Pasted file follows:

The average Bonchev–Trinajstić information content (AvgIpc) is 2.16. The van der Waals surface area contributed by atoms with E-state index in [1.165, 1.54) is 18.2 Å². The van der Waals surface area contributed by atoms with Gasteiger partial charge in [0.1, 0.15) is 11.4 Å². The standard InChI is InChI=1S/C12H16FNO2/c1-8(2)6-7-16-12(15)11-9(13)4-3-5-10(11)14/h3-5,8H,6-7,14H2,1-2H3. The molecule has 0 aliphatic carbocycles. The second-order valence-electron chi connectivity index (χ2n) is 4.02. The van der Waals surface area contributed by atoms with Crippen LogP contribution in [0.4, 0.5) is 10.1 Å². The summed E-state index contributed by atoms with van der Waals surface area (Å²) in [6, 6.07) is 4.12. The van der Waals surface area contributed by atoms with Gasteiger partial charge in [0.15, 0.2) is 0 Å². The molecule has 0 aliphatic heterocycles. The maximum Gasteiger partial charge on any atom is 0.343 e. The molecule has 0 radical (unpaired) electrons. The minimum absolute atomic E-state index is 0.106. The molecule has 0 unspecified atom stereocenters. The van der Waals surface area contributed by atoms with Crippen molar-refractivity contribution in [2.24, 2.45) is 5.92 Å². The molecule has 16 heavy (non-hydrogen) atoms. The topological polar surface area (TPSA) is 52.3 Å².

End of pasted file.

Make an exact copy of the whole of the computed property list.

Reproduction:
The average Bonchev–Trinajstić information content (AvgIpc) is 2.16. The van der Waals surface area contributed by atoms with E-state index in [1.165, 1.54) is 18.2 Å². The van der Waals surface area contributed by atoms with Gasteiger partial charge in [0.1, 0.15) is 11.4 Å². The standard InChI is InChI=1S/C12H16FNO2/c1-8(2)6-7-16-12(15)11-9(13)4-3-5-10(11)14/h3-5,8H,6-7,14H2,1-2H3. The molecule has 0 aliphatic carbocycles. The second-order valence-electron chi connectivity index (χ2n) is 4.02. The van der Waals surface area contributed by atoms with Crippen LogP contribution in [0.4, 0.5) is 10.1 Å². The summed E-state index contributed by atoms with van der Waals surface area (Å²) in [6, 6.07) is 4.12. The van der Waals surface area contributed by atoms with Gasteiger partial charge in [0.15, 0.2) is 0 Å². The molecule has 0 aliphatic heterocycles. The maximum Gasteiger partial charge on any atom is 0.343 e. The molecule has 0 radical (unpaired) electrons. The minimum absolute atomic E-state index is 0.106. The molecule has 0 unspecified atom stereocenters. The van der Waals surface area contributed by atoms with Crippen molar-refractivity contribution in [2.24, 2.45) is 5.92 Å². The molecule has 16 heavy (non-hydrogen) atoms. The topological polar surface area (TPSA) is 52.3 Å².